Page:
2.2 Inclusive Person Specifications
Discrimination could be avoided in Person Specifications by ensuring that any necessary or desirable criteria can be justified for that particular job, and being mindful when using the following terms:
Asking for ‘so many years’ experience could amount to indirect discrimination because of age unless this provision can be objectively justified.
A requirement for continuous experience could indirectly discriminate against women who have taken time out from work for reasons relating to maternity or childcare, unless the requirement can be objectively justified.
Could be discriminatory against some disabled people who may be less mobile if the job when the job is a sedentary one is an irrelevant criterion.
Using "Knowledge, qualifications, skills":
Ensure that criteria relating to skills or knowledge are not unnecessarily restrictive in specifying particular qualifications that are necessary or desirable.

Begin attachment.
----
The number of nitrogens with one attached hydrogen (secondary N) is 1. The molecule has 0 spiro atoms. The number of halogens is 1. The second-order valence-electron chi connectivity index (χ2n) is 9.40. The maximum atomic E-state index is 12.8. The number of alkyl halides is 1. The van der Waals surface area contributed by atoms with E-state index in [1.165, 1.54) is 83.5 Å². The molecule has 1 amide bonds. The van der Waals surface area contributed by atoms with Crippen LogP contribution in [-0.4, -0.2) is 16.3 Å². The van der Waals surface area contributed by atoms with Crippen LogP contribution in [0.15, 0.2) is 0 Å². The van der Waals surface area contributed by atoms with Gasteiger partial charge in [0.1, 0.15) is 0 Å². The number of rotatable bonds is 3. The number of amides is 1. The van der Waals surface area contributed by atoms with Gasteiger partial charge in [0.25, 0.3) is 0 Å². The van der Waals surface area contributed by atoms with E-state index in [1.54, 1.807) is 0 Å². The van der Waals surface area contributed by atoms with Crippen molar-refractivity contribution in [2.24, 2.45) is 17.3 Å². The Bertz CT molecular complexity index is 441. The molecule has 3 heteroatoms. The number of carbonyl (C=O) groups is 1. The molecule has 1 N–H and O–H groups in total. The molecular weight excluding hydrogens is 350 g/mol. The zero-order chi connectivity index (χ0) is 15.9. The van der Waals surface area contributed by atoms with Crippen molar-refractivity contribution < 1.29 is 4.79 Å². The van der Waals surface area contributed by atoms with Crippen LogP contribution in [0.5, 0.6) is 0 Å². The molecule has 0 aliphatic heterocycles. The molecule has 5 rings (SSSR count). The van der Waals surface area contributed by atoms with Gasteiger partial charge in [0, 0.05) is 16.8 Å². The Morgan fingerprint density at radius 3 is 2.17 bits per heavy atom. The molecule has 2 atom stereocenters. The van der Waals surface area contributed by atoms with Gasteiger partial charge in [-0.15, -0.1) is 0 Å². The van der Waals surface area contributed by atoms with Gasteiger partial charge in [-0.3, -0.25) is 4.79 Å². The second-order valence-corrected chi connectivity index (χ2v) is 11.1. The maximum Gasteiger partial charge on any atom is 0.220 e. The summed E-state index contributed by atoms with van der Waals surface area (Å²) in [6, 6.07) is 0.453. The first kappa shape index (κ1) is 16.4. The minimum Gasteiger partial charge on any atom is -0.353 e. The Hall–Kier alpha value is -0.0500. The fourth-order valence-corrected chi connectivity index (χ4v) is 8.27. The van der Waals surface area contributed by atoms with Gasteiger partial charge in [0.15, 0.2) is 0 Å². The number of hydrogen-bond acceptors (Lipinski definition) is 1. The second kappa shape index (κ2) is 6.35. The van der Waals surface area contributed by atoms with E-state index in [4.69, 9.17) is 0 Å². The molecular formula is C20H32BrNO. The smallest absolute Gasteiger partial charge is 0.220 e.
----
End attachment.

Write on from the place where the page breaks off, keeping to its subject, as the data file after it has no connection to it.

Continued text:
Make reference to ‘equivalent qualifications’ or to ‘equivalent levels of skill or knowledge’ in order to avoid indirect discrimination – good practice would be to avoid specifying qualifications that were not available a generation ago, such as GCSEs, without stating that equivalent qualifications are also acceptable.
Requiring a UK-based qualification, when equivalent qualifications obtained abroad would also meet the requirement for that particular level of knowledge or skill, may lead to indirect discrimination because of race, if the requirement cannot be objectively justified.
An employer uses a person specification for an accountant’s post that states ‘employees must be confident in dealing with external clients’ when in fact the job in question does not involve liaising directly with external clients. This requirement is unnecessary and could lead to discrimination against disabled people who have difficulty interacting with others, such as some people with autism.